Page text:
Cooperative Baptist Fellowship, "We love you, and we bless you." Where will we go if not with you? As post-denominational as I hear our world is, I think we still need you. We can't hold out for much longer. Sister Cooperative Baptist, Brother Fellowship, we are family, tell us the truth. Help us help you.
Suzanah D. Raffield


Anonymous Steve V said...

Suzanah, I do not know you that well, but I can feel the pain in your post. Many people have this same feeling I think. We "dusted off our feet" and moved on a while ago. I admire you willingness to transform the agency. I hope you are sucessful. Fortunately, there is a much larger world beyond CBF. One of my beefs with CBF very early on (I was a VERY early supporter of CBF) was that at their core they are just a reactive organization to the SBC. As painful and seemingly hopeless as it appears, do not give up on your dreams. If they are not through CBF, so be it. Have you tried the Alliance of Baptists? They seem to take a more proactive approach to ministry. I know of many women who are living out their call in other organizations (AOB is one). This is a grief process and may you feel the support from a loving, community of faith.

2:09 PM  
Anonymous Laura said...

Like you and Steve, I have been a supporter of CBF. After a life changing encounter, I had to "dust off my feet" for my own well being. Still very much in the grieving stage, I was told by a former colleague, "You have left the CBF family to join another family." I still haven't sorted it all out but I've tried to pick the places where I can be in community and walked away from the places where I wasn't accepted or wanted. I still haven't figured it out and it doesn't make the wound any less painful. Standing with you.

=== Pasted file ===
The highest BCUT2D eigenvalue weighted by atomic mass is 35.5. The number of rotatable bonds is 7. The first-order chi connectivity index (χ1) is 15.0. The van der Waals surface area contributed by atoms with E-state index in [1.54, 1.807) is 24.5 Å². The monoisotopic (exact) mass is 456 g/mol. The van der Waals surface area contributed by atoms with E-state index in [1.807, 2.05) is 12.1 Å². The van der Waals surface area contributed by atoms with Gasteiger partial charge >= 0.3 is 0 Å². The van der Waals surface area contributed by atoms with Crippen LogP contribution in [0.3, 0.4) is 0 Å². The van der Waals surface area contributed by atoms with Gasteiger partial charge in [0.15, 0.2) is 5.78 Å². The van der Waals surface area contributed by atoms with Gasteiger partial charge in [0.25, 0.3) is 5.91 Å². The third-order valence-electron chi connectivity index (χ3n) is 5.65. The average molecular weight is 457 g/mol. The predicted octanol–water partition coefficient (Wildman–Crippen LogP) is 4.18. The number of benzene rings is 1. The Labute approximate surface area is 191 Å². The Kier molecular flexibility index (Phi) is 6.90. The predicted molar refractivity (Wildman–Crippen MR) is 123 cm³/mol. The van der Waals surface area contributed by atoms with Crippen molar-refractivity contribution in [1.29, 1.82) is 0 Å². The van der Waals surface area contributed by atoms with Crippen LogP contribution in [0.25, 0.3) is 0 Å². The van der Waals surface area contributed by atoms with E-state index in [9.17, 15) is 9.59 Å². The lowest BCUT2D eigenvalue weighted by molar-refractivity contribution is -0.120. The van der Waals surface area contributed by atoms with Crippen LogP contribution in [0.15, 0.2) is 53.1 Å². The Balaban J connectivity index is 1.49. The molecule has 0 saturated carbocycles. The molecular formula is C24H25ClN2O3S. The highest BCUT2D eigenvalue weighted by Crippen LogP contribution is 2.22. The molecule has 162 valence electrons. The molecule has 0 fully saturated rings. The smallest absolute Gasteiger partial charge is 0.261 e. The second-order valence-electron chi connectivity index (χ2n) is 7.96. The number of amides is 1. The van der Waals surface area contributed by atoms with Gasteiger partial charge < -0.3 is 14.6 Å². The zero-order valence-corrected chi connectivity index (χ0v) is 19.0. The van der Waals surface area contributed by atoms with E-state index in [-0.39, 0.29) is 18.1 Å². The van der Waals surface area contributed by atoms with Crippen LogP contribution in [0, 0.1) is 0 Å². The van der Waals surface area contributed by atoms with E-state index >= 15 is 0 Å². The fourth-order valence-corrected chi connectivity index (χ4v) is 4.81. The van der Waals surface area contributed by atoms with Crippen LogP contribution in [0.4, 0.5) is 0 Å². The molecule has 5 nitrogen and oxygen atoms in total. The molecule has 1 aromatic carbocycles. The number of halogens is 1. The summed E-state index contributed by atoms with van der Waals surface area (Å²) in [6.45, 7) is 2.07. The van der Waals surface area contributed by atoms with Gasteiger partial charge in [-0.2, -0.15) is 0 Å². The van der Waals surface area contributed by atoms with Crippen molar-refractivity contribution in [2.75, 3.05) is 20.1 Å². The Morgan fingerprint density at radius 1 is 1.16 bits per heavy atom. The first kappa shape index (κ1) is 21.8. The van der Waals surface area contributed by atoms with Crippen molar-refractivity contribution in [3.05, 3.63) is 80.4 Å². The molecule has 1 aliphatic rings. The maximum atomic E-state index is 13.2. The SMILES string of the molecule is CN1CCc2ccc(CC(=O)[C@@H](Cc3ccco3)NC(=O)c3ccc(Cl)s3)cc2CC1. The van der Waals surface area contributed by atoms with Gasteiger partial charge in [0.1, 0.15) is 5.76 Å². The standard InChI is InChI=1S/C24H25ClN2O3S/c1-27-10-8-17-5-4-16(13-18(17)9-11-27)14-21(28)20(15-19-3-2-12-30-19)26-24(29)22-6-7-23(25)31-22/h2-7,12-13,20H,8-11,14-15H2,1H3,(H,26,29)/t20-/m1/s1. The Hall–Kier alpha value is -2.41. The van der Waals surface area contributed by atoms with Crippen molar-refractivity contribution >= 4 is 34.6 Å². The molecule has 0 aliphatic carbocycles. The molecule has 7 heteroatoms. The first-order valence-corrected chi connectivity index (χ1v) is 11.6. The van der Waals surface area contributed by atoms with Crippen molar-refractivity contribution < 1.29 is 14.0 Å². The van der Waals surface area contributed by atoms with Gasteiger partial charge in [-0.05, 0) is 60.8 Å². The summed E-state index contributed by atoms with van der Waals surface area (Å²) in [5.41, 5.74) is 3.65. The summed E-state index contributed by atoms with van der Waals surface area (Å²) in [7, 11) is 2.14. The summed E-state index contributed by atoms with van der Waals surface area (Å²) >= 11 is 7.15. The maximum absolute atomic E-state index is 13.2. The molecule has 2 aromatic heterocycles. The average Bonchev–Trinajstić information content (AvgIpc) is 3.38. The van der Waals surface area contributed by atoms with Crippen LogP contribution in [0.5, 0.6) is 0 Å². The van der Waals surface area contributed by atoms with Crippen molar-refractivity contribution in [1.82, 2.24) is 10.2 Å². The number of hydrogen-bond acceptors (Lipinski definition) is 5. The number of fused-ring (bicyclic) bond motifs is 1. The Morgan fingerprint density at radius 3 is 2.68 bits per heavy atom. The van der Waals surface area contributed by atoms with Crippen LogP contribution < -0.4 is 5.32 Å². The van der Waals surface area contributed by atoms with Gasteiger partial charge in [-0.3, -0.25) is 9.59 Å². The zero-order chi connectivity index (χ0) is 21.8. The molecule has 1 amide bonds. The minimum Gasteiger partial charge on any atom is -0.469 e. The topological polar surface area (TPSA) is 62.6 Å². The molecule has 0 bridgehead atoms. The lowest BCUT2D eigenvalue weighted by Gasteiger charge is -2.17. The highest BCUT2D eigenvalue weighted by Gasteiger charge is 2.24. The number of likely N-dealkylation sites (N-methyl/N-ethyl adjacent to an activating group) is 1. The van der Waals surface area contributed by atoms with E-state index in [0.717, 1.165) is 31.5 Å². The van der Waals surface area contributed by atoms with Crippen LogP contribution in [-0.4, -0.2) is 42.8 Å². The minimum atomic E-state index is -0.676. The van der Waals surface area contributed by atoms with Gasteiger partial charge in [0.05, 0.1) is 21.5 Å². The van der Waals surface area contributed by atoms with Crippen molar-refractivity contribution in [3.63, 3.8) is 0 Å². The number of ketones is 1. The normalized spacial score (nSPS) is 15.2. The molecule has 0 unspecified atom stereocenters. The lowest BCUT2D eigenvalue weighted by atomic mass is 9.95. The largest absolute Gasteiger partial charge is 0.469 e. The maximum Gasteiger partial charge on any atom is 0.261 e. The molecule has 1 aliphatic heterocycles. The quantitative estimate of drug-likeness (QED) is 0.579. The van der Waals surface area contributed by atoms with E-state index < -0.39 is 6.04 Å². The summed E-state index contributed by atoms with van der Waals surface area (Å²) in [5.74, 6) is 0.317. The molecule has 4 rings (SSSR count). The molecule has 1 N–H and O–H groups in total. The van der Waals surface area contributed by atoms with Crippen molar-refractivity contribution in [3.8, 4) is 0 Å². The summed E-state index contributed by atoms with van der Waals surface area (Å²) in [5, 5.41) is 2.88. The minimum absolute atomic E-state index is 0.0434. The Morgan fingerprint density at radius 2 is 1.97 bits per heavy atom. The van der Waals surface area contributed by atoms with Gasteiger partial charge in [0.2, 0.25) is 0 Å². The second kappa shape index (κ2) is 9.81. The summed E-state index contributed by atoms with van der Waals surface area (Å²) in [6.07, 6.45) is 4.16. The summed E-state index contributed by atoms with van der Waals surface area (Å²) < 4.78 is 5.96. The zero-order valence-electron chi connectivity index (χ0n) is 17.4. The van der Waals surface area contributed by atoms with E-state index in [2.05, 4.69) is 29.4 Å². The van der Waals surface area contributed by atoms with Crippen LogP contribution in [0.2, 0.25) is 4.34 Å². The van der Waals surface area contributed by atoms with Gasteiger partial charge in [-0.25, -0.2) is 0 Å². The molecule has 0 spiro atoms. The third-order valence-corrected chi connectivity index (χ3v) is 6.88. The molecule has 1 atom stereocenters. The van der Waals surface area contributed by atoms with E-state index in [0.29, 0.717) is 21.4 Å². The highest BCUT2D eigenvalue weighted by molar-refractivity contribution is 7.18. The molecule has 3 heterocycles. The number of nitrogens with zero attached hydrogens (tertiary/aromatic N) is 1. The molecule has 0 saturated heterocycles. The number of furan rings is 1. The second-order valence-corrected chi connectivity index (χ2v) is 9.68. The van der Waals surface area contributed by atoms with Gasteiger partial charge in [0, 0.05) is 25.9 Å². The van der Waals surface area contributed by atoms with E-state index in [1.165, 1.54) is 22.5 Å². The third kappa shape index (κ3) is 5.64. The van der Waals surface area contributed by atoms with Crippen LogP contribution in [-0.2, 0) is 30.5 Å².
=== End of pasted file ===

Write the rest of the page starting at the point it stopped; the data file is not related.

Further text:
5:23 PM  
Anonymous Anonymous said...

Thanks for your bold and brave comments! You are right... most people don't know that this happens. Thanks for being a truth teller.

8:54 PM  
Blogger Tim Marsh said...

This comment has been removed by the author.

4:22 PM  
Blogger Tim Marsh said...

This comment has been removed by the author.

4:23 PM  
Anonymous Anonymous said...

You speak truth here. Thank you for being brave. We need more of this in the Baptist world!

9:03 PM  
Blogger Meg said...

Amen, sister. Thanks for your words.

6:58 PM  
Blogger Eddy said...


I just saw a link to your blog on a friend's Facebook. You pose good questions, ones we as field personnel find ourselves asking as well. However, the answer seems to all boil down to funding. There simply is not funding for career appointments. (That may pose some deeper questions.) However, through the Affiliate program, there is a vibrant channel to raise one's own funding, or have one's church sponsor you, and be appointed by CBF as full career status. I think the door is open to creative avenues for helping people live out their call to minister cross culturally and internationally, in fact, it is recognized as the wave of the future across the board with sending agencies.